Israeli politics were turned upside down this week by the surprise acquittal on Wednesday of Avigdor Lieberman, the blunt-talking, Arab-bashing, Soviet-born former foreign minister and head of the Yisrael Beiteinu party. He had been charged with fraud, witness tampering and breach of trust for allegedly promoting a crony to an ambassadorship. The promotion was allegedly in exchange for leaked information about an ongoing police investigation into Lieberman’s business affairs.
The verdict ends one of Israel’s longest running political dramas. Police began investigating Lieberman in 1999 on suspicion of operating dummy companies in Cyprus and elsewhere, nominally headed by his daughter and driver among others, that allegedly funneled millions of dollars in illegal cash to him from European tycoons seeking favors. In the meantime, Lieberman’s star kept rising as the voice of Russian-speaking Israelis and scourge of Arabs, leftists and human rights activists.
The latest stage of the drama began in 2011 when attorney general Yehuda Weinstein decided not to indict him on the main charges of bribery and illegal cash, claiming insufficient evidence. Instead he filed the lesser charges of fraud and breach of trust related to the ambassadorship. The indictment was issued in December 2012, forcing Lieberman to step down as foreign minister. His Yisrael Beiteinu movement, one of Israel’s largest political forces, was left leaderless, with nobody approaching his stature as a potential successor. Prime Minister Netanyahu left the foreign minister’s post open pending the verdict at Lieberman’s insistence, nominally holding it himself but effectively leaving the ministry and diplomatic corps in limbo. A guilty verdict would have ended Lieberman’s political career and set off a free-for-all as individuals and parties tried to coopt his followers, fill the leadership vacuum on the secular right and pick up Lieberman’s ultra-nationalist, minority-bashing banner.
Now that the case is closed, Lieberman is expected to return to the foreign ministry on Monday, November 11. That will set off a scramble all its own. The Cabinet currently includes 22 ministers, two more than the 20-minister to which Netanyahu agreed last February at the insistence of good-government advocate Yair Lapid of the Yesh Atid party. Speculation for weeks has been that Lapid would insist on forcing one minister to be fired, a daunting political dilemma for the prime minister.
This week, however, Lapid is said to have agreed tentatively to let the Cabinet expand to 23 ministers. But there are two conditions: First, coopt his Yesh Atid ally, Science Minister Yaakov Peri, a former director of the Shin Bet security service, to the seven-member inner security cabinet. Second, put Yesh Atid Knesset whip Ofer Shelah, a former military reporter (and onetime Forward correspondent) in Lieberman’s place as chair of the powerful Knesset foreign affairs and defense committee. Both conditions would put Netanyahu in a tough spot, though.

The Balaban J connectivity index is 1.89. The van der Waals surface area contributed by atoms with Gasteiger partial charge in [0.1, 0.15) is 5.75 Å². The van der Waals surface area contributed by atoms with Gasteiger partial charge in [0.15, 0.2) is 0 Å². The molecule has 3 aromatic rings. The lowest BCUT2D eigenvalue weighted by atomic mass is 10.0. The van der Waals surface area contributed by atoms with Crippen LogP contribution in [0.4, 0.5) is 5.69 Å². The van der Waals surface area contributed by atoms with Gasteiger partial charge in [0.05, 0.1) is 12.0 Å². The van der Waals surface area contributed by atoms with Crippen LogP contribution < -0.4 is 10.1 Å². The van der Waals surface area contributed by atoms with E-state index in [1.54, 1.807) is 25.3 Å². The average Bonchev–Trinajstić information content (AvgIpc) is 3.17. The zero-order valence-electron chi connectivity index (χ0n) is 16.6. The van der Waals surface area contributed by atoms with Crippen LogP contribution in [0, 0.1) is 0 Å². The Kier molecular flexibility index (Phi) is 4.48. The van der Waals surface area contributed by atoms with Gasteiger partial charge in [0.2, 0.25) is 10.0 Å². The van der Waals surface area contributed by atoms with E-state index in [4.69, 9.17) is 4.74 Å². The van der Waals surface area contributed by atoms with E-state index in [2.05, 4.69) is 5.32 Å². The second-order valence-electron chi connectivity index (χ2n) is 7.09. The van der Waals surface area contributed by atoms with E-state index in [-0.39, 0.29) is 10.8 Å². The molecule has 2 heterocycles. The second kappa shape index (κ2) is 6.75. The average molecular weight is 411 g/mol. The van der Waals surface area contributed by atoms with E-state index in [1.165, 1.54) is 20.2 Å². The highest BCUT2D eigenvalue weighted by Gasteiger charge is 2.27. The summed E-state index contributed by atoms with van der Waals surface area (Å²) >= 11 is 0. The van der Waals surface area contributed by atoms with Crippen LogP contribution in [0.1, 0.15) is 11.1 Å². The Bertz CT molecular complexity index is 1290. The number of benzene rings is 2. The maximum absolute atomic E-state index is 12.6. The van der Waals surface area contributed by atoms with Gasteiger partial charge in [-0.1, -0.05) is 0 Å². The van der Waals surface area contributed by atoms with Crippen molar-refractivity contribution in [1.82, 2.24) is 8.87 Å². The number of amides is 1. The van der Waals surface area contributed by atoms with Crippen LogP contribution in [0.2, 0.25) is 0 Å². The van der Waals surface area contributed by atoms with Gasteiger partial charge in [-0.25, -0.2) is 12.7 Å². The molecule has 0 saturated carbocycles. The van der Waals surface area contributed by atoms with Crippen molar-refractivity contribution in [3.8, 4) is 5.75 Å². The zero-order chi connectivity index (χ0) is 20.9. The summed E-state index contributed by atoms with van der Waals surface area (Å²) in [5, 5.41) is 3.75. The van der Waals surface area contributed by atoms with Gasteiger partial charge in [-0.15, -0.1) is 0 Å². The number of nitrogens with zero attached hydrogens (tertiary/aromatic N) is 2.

To begin with, the prime minister is known to favor his own ally for the Knesset committee post, Likud veteran Tzachi Hanegbi. He’s chaired the committee before and held cabinet posts in charge of internal security, intelligence services, atomic energy and strategic relations with the United States. Hanegbi was one of the moderate Likud lawmakers who defected with Ariel Sharon in 2005 to form Kadima, but Netanyahu later lured him back to the Likud.
Further complicating matters, one of the Likud’s far-right Young Turks, the bookish, bespectacled Yariv Levin, who currently serves as coalition chair, has his eyes on the post. Giving it to Yesh Atid would hurt a lot of feelings in the Likud.
As for putting Peri in the security cabinet, that could be even harder. Despite his long security record—or, he would argue, because of it—Peri is one of the most dovish members of Netanyahu’s coalition. He was one of the moving forces by the controversial documentary film “The Gatekeepers,” in which he appeared. And before entering politics last year he spearheaded a coalition of former military and intelligence people lobbying for the government to accept the 2002 Arab Peace Initiative.
The current security cabinet is heavy on political rookies with little background in military or intelligence affairs, a situation that worries some experts. But Netanyahu apparently prefers that to the prospect of having Peri in the room. In fact, it’s said that when forming the current government, Netanyahu cut the size of the security cabinet in half, from 14 members to seven, for the purpose of limiting the three junior coalition parties to one cabinet member each—simply to prevent Lapid from bringing Peri to the table.